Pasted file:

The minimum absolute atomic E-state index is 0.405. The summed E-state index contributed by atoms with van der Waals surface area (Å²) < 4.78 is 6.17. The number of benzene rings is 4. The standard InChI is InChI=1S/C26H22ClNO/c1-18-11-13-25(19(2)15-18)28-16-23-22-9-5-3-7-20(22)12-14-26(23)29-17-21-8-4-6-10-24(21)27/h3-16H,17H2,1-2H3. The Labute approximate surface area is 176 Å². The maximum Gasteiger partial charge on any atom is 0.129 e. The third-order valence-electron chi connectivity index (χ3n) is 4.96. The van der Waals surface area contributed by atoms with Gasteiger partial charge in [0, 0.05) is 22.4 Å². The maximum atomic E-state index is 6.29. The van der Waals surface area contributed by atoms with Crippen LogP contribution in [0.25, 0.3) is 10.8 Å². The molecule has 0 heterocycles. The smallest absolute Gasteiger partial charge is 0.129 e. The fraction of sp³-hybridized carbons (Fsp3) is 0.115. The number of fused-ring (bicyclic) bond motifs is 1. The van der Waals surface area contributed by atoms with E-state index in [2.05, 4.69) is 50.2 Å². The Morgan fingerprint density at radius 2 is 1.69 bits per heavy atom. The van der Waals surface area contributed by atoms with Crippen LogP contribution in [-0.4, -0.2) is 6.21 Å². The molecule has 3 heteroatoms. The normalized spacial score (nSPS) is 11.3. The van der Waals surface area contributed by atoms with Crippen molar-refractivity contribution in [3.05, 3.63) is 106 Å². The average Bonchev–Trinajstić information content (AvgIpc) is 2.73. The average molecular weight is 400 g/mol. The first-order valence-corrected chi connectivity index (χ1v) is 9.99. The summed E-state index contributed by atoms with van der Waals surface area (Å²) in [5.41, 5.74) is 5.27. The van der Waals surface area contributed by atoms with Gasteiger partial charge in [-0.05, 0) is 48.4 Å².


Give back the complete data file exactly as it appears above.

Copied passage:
The minimum absolute atomic E-state index is 0.405. The summed E-state index contributed by atoms with van der Waals surface area (Å²) < 4.78 is 6.17. The number of benzene rings is 4. The standard InChI is InChI=1S/C26H22ClNO/c1-18-11-13-25(19(2)15-18)28-16-23-22-9-5-3-7-20(22)12-14-26(23)29-17-21-8-4-6-10-24(21)27/h3-16H,17H2,1-2H3. The Labute approximate surface area is 176 Å². The maximum Gasteiger partial charge on any atom is 0.129 e. The third-order valence-electron chi connectivity index (χ3n) is 4.96. The van der Waals surface area contributed by atoms with Gasteiger partial charge in [0, 0.05) is 22.4 Å². The maximum atomic E-state index is 6.29. The van der Waals surface area contributed by atoms with Crippen LogP contribution in [0.25, 0.3) is 10.8 Å². The molecule has 0 heterocycles. The smallest absolute Gasteiger partial charge is 0.129 e. The fraction of sp³-hybridized carbons (Fsp3) is 0.115. The number of fused-ring (bicyclic) bond motifs is 1. The van der Waals surface area contributed by atoms with E-state index in [2.05, 4.69) is 50.2 Å². The Morgan fingerprint density at radius 2 is 1.69 bits per heavy atom. The van der Waals surface area contributed by atoms with Crippen LogP contribution in [-0.4, -0.2) is 6.21 Å². The molecule has 3 heteroatoms. The normalized spacial score (nSPS) is 11.3. The van der Waals surface area contributed by atoms with Crippen molar-refractivity contribution in [3.05, 3.63) is 106 Å². The average Bonchev–Trinajstić information content (AvgIpc) is 2.73. The average molecular weight is 400 g/mol. The first-order valence-corrected chi connectivity index (χ1v) is 9.99. The summed E-state index contributed by atoms with van der Waals surface area (Å²) in [5.41, 5.74) is 5.27. The van der Waals surface area contributed by atoms with Gasteiger partial charge in [-0.05, 0) is 48.4 Å².